Shortly after the hospital’s opening, the building burned down. Dr. Rogers’ response? He sold stock to finance reconstruction and in the process added several outbuildings to house therapeutic services.
In 1935, he converted the hospital to a nonprofit charitable institution and renamed it the Rogers Memorial Sanitarium Corporation to honor his late wife. Mrs. Rogers would leave her own legacy: the beautiful gardens which drew people from miles around. Seeds from those original gardens remain part of today’s therapeutic landscaping at the Oconomowoc campus.
In 1955, the name changed to Rogers Memorial Hospital when Owen Otto, MD, became chief of staff. In 1958, treatment of more seriously ill patients began after a new wing to the main building opened.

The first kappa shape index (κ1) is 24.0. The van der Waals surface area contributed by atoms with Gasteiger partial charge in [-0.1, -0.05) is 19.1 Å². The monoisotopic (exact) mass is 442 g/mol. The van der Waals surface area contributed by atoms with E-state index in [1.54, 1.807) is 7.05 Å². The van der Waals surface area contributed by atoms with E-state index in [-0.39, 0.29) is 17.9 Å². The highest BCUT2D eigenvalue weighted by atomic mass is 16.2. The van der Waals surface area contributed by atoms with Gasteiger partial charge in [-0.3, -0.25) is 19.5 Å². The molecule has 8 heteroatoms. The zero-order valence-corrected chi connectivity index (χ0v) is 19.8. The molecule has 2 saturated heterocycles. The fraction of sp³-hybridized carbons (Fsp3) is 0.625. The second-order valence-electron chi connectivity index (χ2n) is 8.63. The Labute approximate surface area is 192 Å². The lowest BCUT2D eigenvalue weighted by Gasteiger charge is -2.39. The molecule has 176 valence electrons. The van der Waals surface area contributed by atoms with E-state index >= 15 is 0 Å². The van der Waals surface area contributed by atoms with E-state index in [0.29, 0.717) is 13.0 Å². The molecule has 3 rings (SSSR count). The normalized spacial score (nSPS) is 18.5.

More recently, Dr. Rogers’ initial vision continued to thrive under the stewardship of David L. Moulthrop, PhD. Rogers was dangerously close to closing in the early 1990s, with few patients and one location. Moulthrop broadened the array of services with the addition of specialized residential centers which have become a hallmark of Rogers’ quality care. Dr. Moulthrop retired in 2012 as the president and CEO of Rogers Behavioral Health System, which then included two hospital campuses, five residential programs, and satellite outpatient locations in Madison, Kenosha and Brown Deer.
In 2012, Patrick Hammer was named CEO of a growing system. Recent years have seen the completion of new residential facilities and programs in Oconomowoc, the opening of a third hospital campus in Brown Deer, and the addition of a national network of specialized outpatient centers to further support mental health needs across the country.
From a history of humble beginnings to near closure, Rogers Behavioral Health looks to the future with confidence. It’s an incredible story of perseverance, commitment and an unwavering focus on serving patients in need of life-changing mental health and addiction treatment.